Humayun’s early life and ascension:

Humayun was the second Emperor of the Mughal Empire in India, ruling from 1530 to 1540 and then from 1555 to 1556. 
Early Life - Ascension to the Throne - Challenges and Exile - Return to Power - Death of Humayun
Humayun early life
Here is an overview of his early life and ascension to the throne:

Early Life:

Birth: Humayun was born on March 6, 1508, in Kabul, in present-day Afghanistan. He was the eldest son of Emperor Babur, the founder of the Mughal Empire, and his wife Maham Begum.
Education: Humayun received a high-quality education in literature, art, mathematics, and sciences, along with training in military strategies and administration.

Ascension to the Throne:

Babur’s Death: After the death of his father, Babur, in 1530, Humayun ascended to the throne of the Mughal Empire at the age of 22.
Challenges: Humayun faced immediate challenges to his rule. His younger brothers, Kamran, Hindal, and Askari, rebelled against him, leading to internal conflicts for control over the empire.
Reign and Expansion: Despite internal challenges, Humayun managed to expand the Mughal Empire. He successfully conquered Gujarat in 1535 and annexed Bengal in 1538.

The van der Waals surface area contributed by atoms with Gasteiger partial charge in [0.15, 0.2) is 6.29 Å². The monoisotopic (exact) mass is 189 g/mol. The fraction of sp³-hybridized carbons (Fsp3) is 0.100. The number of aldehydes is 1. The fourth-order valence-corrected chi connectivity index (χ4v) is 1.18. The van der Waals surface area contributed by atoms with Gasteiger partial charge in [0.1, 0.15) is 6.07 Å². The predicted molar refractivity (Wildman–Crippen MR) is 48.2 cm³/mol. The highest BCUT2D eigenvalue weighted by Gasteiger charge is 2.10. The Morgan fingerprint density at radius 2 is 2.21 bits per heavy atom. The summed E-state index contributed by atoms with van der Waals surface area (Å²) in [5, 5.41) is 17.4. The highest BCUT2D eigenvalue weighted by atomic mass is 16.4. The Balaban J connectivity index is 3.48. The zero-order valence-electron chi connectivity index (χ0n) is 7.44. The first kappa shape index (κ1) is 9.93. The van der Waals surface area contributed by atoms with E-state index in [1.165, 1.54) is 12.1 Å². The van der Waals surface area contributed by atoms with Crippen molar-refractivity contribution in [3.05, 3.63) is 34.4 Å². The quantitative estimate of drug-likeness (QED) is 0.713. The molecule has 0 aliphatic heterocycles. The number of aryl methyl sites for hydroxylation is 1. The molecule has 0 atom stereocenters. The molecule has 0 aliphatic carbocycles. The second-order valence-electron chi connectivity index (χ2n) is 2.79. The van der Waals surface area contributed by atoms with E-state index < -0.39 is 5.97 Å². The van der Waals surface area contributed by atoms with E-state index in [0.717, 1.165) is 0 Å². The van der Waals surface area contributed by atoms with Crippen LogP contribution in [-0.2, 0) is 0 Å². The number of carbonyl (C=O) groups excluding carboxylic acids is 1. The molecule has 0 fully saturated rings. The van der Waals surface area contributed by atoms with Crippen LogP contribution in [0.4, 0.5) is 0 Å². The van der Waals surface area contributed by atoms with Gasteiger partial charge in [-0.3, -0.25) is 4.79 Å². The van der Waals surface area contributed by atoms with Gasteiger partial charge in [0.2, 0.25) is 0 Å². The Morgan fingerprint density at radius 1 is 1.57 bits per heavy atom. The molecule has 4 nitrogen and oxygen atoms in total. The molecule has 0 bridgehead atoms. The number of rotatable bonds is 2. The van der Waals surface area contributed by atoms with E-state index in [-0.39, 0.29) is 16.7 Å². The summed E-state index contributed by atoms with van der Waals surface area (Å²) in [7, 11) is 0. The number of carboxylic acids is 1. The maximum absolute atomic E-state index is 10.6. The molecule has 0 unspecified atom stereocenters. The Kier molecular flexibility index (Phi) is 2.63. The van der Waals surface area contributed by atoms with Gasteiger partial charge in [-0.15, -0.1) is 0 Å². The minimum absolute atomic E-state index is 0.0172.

Humayun’s Challenges and Exile:

Battle of Chausa and Kannauj: Humayun faced a major setback in 1539 when he lost the Battle of Chausa against Sher Shah Suri. He later lost the Battle of Kannauj in 1540, forcing him into exile.
Exile in Persia: Humayun sought refuge in the Safavid court in Persia. During his exile, he formed alliances with Persian rulers and received military assistance to reclaim his empire.

Return to Power:

Return to India: With the help of Persian forces, Humayun managed to reclaim Delhi in 1555, marking his return to power.

Death of Humayun:

Short Reign: Humayun’s reign after his return to power was short-lived. He died on January 27, 1556, just a year after regaining the throne, due to an accidental fall from the stairs of his library.
Humayun’s reign and his eventual return to power marked a turbulent period in the early history of the Mughal Empire. His struggles and achievements paved the way for his son Akbar, one of the greatest Mughal emperors, to establish a stable and prosperous empire in the years that followed.